Who/what would you bring back?

I’d definitely bring back Sergio Luis. It’s not that he has a terrible life here…quite the opposite, but I wish I could give him all that I’ve been given. I’d bring back the finger wave gesture to say “no” to anything. The lazy days…not all of them, but it’d be nice to have one or two every week in the states. I’d bring back the ability to have a best friend that is 5, another that is 25, and another that is 65.

How has the Peace Corps changed you?

I shave once every other week, not once every other day. I haven’t worn a shirt and tie in a year. I walk more slowly because really, there’s no rush. I no longer use the most efficient routes from point A to point B, I use the routes that offer the most shade. I’m much more patient. My friends in the states are 21-28 years old, while my friends here are less than 16 years old or older than 50 years old. I’m more outgoing. I dump a lot of salt on everything. My table manners are worse. I’m less judgmental. I’m over my aversion to public toilets. I’m more assertive. I show up to all engagements 30 minutes to an hour late. I’m more laid back.

Gained weight/lost weight:

I’ve lost about 10 pounds that I couldn’t afford to lose in the first place.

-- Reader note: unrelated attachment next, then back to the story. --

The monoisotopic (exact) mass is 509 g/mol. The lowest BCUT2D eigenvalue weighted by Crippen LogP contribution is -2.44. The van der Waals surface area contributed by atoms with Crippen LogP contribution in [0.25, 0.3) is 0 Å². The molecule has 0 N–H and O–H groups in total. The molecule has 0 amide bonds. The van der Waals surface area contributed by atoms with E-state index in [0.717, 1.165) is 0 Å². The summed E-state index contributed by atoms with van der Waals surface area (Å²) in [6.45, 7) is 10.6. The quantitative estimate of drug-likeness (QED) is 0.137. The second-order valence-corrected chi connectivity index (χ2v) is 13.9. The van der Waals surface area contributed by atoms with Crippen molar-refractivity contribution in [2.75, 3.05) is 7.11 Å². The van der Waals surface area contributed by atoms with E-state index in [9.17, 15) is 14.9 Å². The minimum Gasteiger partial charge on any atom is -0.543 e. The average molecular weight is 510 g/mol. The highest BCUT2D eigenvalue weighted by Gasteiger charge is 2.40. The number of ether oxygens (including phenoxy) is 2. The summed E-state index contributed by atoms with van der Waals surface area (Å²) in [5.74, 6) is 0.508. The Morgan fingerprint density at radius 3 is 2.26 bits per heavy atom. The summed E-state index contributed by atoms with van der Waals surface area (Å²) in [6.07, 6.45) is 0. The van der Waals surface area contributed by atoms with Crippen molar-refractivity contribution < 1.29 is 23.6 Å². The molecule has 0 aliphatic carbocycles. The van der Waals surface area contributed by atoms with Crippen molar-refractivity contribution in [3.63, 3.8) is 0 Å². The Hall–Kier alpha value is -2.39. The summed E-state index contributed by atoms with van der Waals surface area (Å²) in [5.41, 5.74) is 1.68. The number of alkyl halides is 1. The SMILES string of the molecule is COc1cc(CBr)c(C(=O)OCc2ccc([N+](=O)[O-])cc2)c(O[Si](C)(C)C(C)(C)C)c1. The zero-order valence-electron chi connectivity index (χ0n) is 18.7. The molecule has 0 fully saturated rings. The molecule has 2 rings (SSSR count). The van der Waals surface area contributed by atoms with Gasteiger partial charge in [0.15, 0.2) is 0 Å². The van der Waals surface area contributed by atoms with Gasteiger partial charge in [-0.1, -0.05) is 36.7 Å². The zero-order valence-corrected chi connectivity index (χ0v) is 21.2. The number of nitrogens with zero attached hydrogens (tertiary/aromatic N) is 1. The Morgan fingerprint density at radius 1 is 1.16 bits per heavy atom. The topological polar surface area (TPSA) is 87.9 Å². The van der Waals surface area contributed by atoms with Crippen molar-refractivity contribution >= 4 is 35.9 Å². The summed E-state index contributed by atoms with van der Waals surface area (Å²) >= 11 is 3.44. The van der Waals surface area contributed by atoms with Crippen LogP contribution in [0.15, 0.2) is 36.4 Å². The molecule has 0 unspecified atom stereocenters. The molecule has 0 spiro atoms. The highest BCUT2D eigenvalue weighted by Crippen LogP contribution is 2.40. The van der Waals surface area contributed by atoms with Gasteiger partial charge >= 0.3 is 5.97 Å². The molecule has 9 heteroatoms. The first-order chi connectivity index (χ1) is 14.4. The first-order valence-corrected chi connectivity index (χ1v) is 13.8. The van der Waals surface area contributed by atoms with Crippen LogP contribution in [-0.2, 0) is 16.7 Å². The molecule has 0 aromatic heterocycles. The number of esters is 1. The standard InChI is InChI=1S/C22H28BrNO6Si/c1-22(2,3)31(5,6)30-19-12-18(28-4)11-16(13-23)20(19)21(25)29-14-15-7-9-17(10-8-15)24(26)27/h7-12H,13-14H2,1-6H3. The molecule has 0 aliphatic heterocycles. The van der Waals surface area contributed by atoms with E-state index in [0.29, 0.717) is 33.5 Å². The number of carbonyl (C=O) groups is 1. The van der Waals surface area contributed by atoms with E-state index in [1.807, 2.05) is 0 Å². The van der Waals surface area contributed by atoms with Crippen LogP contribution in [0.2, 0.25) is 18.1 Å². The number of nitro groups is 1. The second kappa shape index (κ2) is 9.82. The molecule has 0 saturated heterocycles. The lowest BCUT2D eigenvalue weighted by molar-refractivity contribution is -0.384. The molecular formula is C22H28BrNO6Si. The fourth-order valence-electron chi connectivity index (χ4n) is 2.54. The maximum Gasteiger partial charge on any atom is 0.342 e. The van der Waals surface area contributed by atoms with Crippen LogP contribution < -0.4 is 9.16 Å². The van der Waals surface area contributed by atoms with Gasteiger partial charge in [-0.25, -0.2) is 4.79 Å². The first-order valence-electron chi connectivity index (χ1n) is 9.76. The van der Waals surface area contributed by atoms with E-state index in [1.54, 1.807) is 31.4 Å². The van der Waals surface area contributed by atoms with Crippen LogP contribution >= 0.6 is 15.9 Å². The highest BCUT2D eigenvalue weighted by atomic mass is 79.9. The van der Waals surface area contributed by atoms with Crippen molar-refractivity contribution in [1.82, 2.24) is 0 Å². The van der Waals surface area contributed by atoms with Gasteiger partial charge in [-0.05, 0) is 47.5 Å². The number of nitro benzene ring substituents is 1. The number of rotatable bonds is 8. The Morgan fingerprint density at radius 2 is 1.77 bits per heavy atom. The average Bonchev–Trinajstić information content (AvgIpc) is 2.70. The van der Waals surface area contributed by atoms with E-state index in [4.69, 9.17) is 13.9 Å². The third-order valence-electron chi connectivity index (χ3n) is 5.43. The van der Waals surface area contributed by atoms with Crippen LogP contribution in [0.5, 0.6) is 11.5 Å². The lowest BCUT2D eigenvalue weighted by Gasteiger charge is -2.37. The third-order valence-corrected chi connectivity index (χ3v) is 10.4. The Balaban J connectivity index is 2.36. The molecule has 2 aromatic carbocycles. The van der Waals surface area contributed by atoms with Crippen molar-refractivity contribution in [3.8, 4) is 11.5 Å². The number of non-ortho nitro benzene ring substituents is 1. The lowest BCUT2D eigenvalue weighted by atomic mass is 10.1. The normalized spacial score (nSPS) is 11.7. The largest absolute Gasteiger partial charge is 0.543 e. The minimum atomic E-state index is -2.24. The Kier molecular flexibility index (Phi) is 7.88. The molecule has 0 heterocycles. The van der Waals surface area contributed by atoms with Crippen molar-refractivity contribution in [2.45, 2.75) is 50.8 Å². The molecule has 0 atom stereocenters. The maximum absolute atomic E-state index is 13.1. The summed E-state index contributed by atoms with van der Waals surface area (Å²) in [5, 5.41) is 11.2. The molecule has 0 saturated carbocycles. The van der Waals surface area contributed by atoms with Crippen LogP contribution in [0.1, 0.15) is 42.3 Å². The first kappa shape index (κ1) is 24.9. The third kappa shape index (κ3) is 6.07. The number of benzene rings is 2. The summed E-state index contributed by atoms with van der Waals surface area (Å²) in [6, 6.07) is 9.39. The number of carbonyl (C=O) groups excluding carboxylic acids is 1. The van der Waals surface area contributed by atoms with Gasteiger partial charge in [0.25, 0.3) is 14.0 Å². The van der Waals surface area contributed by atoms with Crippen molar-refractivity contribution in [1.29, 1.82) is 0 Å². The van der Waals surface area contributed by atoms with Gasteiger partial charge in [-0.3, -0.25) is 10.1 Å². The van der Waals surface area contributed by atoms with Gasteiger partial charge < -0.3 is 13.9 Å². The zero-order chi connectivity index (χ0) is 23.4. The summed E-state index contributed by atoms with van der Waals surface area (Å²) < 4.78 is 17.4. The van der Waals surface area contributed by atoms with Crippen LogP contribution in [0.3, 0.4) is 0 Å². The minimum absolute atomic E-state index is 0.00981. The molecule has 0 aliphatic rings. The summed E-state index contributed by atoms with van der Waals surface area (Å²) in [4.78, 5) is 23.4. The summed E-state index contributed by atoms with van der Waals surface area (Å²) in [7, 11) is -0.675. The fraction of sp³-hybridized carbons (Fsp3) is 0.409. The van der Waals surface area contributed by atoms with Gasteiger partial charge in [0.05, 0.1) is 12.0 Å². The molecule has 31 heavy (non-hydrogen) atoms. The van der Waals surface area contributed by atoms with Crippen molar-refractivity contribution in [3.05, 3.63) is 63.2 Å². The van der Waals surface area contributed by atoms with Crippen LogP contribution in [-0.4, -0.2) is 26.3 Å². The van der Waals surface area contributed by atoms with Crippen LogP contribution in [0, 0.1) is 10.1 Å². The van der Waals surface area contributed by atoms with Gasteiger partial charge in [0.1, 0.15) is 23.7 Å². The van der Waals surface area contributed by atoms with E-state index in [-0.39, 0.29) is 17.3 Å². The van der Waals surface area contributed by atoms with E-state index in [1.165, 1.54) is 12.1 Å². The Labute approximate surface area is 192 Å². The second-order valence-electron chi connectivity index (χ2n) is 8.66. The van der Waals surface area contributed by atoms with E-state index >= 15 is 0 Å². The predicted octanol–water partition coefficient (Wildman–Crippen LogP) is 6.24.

Would you do it all over again?

This is hard to say. I would definitely still do it if I was the same age and in the same situation I was in last year when I started, but I’m not sure if when I’m done here I could sign up again for another 27 months. It might just be too hard to ever want to do it again. Ask me two years after my service.

Have you thought about leaving early?

I’ve dreamt about it a lot, but I’ve never considered it seriously. I’ve just occasionally wanted to get Dengue Fever or break a bone so that I can get a couple of free weeks in Managua or the states.

Things you’ve missed the most:

Family and friends, trash meals, hot showers, carpet, couches, delivery pizza, Fall, Winter, anonymity, customer service, manners, having my own car, draft beer, Big Ten Burrito, Qdoba, clean streets, UM football, privacy, washing machine and dryer, new music, Best Buy, Borders, American convenience.

Friday, July 20, 2007


The most recent parasite that I had. Disgusting.

"It can also be transferred from animal or human feces."

Saturday, July 07, 2007

Check out my published photo in the newest edition of Schmap Atlanta. Click on "Photos" and scroll through to find my name under a picture of Atlanta Underground. Cool.